In this case you aren't doing the measurements yourself, but you are assuming that the numbers quoted in the problem are measured quantities, not exact ones. Therefore, you are limiting your calculated results to have the same precision as that of the least precise given measurement, therefore using it to determine the appropriate number of sig digs for the answer (a number that ensures you are not overstating the precision of your result and therefore overstating the certainty with which you know it).

    If you intended to express it to two sig digs, then remember that trailing zeros count as sig digs. Therefore, you cannot state it as 310 N. You would have to say 3.1 x 102 N. Because your precision is limited to two sig digs, all you can say is that the measurement is somewhere between 310 and 320 N, but you don't know it any more precisely than that, because you can't measure that third digit.

    Anyway, your calculation of the normal force looks fine, aside from that error. Your equation for the frictional force also looks correct (although you must correct that error in order to get the right friction force).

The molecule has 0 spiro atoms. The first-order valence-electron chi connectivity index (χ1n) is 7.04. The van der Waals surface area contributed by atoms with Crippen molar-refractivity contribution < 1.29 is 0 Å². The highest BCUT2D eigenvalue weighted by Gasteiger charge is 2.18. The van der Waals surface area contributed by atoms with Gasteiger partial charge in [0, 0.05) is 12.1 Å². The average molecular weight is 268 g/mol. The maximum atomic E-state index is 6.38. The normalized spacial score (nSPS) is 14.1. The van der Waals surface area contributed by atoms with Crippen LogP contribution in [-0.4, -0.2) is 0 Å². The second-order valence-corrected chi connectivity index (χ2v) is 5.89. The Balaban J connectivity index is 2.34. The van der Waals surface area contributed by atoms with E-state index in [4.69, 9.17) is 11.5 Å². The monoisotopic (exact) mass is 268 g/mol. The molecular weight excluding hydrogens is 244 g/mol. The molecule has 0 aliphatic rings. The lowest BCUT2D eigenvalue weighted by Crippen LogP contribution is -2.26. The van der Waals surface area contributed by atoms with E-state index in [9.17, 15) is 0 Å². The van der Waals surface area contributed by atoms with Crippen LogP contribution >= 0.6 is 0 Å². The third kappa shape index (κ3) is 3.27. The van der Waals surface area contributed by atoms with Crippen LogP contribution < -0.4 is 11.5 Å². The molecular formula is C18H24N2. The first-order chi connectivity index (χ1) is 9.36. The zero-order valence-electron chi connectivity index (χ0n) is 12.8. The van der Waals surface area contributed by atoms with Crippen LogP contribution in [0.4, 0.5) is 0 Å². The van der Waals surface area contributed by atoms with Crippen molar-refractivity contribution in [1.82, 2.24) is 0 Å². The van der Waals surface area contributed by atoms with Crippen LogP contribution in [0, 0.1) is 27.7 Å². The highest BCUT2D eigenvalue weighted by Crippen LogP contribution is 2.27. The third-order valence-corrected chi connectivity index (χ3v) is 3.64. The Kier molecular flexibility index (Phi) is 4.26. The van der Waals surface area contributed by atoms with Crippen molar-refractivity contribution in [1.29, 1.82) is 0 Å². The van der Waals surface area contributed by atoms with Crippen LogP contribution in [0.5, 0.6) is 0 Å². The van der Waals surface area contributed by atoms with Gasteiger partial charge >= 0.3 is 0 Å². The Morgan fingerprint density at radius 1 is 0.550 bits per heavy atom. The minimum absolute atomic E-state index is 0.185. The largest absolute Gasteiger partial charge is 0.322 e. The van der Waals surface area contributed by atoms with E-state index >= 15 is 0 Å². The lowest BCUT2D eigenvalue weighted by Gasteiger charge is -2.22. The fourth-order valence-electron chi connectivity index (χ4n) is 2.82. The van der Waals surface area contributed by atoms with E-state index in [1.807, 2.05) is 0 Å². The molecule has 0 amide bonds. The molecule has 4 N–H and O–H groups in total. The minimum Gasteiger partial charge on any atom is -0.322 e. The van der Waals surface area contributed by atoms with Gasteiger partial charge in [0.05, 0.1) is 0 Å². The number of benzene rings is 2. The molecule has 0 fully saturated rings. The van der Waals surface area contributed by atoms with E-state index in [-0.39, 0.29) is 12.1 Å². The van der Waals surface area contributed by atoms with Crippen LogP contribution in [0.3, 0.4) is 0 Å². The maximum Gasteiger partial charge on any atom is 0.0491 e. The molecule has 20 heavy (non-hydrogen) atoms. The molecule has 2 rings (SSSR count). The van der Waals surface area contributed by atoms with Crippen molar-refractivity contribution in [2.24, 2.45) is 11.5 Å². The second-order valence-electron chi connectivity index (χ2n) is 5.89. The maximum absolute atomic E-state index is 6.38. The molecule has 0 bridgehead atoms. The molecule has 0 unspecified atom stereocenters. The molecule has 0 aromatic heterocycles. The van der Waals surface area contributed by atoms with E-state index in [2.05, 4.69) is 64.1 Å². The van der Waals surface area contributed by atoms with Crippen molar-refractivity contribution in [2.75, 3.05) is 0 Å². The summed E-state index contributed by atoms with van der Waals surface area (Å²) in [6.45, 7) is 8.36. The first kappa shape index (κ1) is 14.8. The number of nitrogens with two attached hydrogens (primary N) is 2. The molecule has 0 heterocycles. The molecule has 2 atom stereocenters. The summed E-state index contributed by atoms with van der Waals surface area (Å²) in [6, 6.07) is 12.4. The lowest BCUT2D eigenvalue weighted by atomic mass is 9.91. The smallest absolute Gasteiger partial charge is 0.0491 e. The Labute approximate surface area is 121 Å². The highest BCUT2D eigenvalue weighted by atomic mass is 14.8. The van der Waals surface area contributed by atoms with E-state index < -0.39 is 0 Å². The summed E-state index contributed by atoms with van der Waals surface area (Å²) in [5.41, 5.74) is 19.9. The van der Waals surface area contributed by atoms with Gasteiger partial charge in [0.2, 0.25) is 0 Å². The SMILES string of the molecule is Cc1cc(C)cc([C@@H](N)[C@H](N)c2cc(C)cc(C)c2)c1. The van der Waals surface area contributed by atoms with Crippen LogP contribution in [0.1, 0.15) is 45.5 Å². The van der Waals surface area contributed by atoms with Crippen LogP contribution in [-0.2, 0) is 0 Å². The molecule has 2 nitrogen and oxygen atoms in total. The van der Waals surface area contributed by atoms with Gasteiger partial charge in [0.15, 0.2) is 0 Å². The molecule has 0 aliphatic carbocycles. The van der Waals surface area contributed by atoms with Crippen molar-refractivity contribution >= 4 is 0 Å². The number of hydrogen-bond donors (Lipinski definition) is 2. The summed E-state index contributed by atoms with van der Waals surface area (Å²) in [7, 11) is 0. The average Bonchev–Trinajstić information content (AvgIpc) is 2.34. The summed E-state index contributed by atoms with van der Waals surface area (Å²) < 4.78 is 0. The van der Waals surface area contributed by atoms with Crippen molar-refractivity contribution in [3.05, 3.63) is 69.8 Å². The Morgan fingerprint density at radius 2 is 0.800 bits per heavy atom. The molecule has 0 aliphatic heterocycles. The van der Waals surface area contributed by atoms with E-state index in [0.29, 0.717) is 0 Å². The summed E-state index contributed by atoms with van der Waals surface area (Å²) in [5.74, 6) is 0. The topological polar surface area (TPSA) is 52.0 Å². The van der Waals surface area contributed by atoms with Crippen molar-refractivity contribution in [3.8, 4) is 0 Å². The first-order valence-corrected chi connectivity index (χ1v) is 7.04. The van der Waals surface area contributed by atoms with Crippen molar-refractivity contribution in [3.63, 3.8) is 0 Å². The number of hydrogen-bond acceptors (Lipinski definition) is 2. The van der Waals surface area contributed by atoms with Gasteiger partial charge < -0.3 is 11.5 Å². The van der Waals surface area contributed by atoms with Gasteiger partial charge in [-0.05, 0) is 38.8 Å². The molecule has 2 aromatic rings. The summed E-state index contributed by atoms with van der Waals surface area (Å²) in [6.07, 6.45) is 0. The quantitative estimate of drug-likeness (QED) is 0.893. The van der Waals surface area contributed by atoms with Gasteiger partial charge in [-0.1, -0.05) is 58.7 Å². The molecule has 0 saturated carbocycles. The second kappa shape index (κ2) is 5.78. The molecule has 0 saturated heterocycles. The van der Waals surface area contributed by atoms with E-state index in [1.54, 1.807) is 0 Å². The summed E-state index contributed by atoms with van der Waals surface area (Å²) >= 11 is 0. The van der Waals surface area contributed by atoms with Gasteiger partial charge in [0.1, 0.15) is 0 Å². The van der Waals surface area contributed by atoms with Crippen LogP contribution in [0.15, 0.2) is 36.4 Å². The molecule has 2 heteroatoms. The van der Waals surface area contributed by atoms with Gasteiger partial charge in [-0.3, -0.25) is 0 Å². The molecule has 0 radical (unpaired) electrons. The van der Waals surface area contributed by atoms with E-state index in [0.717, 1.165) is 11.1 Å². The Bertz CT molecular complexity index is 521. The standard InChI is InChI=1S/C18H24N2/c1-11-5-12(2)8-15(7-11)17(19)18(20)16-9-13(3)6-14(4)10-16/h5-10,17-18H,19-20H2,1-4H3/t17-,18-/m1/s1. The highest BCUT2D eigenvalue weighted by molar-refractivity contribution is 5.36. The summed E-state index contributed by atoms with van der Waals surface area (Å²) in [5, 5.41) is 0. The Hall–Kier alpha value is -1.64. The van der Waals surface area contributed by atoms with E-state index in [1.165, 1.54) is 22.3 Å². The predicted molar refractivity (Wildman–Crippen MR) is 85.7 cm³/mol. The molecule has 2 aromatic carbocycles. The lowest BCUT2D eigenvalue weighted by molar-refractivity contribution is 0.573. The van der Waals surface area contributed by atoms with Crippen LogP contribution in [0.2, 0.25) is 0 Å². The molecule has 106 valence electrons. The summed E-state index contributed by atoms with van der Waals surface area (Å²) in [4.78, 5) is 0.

Last edited: Jul 12, 2009
  6. Jul 12, 2009 #5
    Oh okay thank you but then wouldnt i have to state the answer for part a as 3.1 x 10^2 because i cannot state 3.14?


    i began part b ....
    so...
    Fnetx = (4.0 x 10^2 N [E]) - 270 N [W]
    = 130 N

    F = ma
    130 N = 3.2 kg (a)
    a = 4.06 m/s^2
    a = 4.0 m/s^2
     
  7. Jul 12, 2009 #6

    cepheid

    User Avatar
    Staff Emeritus
    Science Advisor
    Gold Member

    Well...32.0 kg and 9.81 m/s2 are both given to three significant digits. So why are you limiting yourself to two for the final answer?


    I haven't checked your arithmetic. Your method looks okay. Okay, so now you know that the cart is moving with some constant acceleration, and you know what that acceleration is. You also know how long it accelerates for. Can you think of some equation that can give you the final velocity of an object that has been accelerating at a constant rate for a certain amount of time?
     
  8. Jul 12, 2009 #7
    We were taught that for sigdigs we use the lowest amount of sigdigs in the given information as the number of sigdigs in our final answer

    So would I find v2 since v1 = 0 ?
    a = v2-v1 over time
    4.o m/s^2 = v2 - 0 over 5s
    20m/s = v2